Red and black, friend of Jack. Red and yellow, kill a fellow. One is a king snake, mostly harmless to humans and beneficial in that they kill and eat rattlesnakes while the other is a coral snake, of the deadliest species of snakes. But which ones are found in El Dorado County, and how can the average resident tell which of Indiana Jones’ least favorite reptiles are harmful, and which are not?
The answer is quite simple: In El Dorado County, the only species of snake that poses a danger is the Western Rattlesnake. A press release from the Department of Fish and Game describes how to tell if a snake is “California’s only native venomous snake” as they have ”a triangular-shaped head, much broader at the back than at the front, and a distinct “neck” region. The rattlesnake also has openings between the nostrils and eyes, which is a heat-sensing pit. The eyes are hooded with elliptical pupils. Rattlesnakes have a series of dark and light bands near the tail, just before the rattles which are different from the markings on the rest of the body. Rattles may not always be present, as they are often lost through breakage and are not always developed on the young.”
The press release notes that “Rattlesnakes are generally not aggressive and usually strike only when threatened or deliberately provoked. Given room, they will retreat.” Most snake bites, which usually occur on the hands, feet or ankles, are the result of handling the snake or it being accidentally touched while a person is hiking or climbing.
According to the Statewide Integrated Pest Management Program, part of UC Davis, the snakes, which can be up to six feet long, “seek cover in crevices of rocks, under surface objects, beneath dense vegetation and in rodent burrows.”
How can you protect yourself while hiking? The DFG recommends wearing hiking boots and long, lost-fitting pants, stick to well-used trails, never hike alone, avoid tall brush or grass, and step on — not over — logs and rocks. When swimming, don’t grab branches or sticks — it could be a swimming rattlesnake. Caution is always best, as “Startled rattlesnakes may not rattle before striking defensively,” the press release states.
On the home front, the best way to keep a rattlesnake out of your yard is a fence. “The fence should either be solid or with mesh no larger than one-quarter inch,” according to the press release. “It should be at least three feet high with the bottom buried a few inches in the ground. Slanting your snake fence outward about a 30-degree angle will help.” Additionally, clear vegetation and remove rocks that could hide rattlesnakes away from the fence, and encourage the natural competitors of the rattlesnake, such as king snakes, gopher snakes and racer snakes, none of which pose a threat to humans or pets.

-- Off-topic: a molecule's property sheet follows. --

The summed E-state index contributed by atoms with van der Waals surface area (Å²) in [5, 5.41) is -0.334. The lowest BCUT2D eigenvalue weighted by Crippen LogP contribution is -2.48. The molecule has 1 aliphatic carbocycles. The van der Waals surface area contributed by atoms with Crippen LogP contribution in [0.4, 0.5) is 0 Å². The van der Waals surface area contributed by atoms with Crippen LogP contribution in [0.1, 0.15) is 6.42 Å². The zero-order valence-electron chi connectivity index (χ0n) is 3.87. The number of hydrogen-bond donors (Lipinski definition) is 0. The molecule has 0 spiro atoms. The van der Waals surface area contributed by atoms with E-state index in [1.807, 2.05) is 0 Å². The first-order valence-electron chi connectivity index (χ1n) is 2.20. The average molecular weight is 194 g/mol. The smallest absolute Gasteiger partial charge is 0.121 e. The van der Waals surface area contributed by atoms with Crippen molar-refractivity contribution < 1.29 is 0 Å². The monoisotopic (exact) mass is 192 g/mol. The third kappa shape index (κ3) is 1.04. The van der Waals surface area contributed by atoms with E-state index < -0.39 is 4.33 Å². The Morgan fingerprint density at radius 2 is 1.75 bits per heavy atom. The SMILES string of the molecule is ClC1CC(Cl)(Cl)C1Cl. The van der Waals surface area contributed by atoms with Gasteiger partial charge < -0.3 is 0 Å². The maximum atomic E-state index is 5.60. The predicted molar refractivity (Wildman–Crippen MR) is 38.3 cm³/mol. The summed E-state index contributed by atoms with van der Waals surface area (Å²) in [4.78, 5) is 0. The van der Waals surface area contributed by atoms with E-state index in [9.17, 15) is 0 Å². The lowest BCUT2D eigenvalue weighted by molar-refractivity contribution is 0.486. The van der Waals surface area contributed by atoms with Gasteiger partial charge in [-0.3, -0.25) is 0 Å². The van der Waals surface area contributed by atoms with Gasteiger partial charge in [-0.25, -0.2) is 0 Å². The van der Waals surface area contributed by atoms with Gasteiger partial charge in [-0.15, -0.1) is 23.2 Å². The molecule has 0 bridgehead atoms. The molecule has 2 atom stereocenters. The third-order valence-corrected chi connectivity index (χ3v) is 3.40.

But what if all this fails and someone is bitten? It’s important to stay calm, both the DFG and IPM agree. Wash the bite, remove any watches, rings or jewelry that could constrict swelling, immobilize the affected area and get transport to a medical facility.
Both organizations also agree on actions not to take: Do not apply a tourniquet, pack the bite area with ice, cut the wound with a knife or razor, try to suck the venom out with your mouth or drink any alcohol. The IPM adds that you should not try to use an electrical shot on victims.
But what about other snakes? Gopher, garter, king, racer, ring-necked and sharp-tailed snakes are common throughout the state and could be found in El Dorado County. The coachwhip snake is also common in the state, but prefers desert areas and not the climate of this county.
To tell the snakes apart, Janice Mackey of the DFG recommended CaliforniaHerps.com, a Website maintained by Gary Nafis, a self-proclaimed “herp geek,” referring to herpetology, the study of amphibians and reptiles, including snakes. Pictures of common California snakes can be found at californiaherps.com/identification/snakesid/common.html, and there are also links to all snakes in the state.
One reason to identify snakes before attempting their disposal is there is a “threatened” snake in the area, said U.S. Fish and Wildlife Service’s Robert Moler. The Giant Garter Snake, he said, is one step below “endangered” and the federal organization is developing a plan to help the snake stay off the endangered list.
The color of the snake “varies from brownish to olive with a checkered pattern of black spots, separated by a yellow dorsal stripe and two light-colored lateral stripes. Background coloration and prominence of a black checkered pattern and the three light stripes are geographically and individually variable,” according to the Fish and Wildlife Service. The underside is typically cream to olive or brown, and sometimes has orange mixed in.
Finally, what should you do if you see a snake in your yard, especially a rattlesnake? It’s best to call professional pest or wildlife control that specializes in snake removal, the IPM Website states, but rattlesnakes can be killed with a shovel or club. Be care, the Website warns, as the snakes are able to strike quickly.
As for the old rhyme, coral snakes are not native to California, so encountering a snake with red and yellow touching is highly unlikely.
Contact Cole Mayer at 530-344-5068 or firstname.lastname@example.org. Follow @CMayerMtDemo.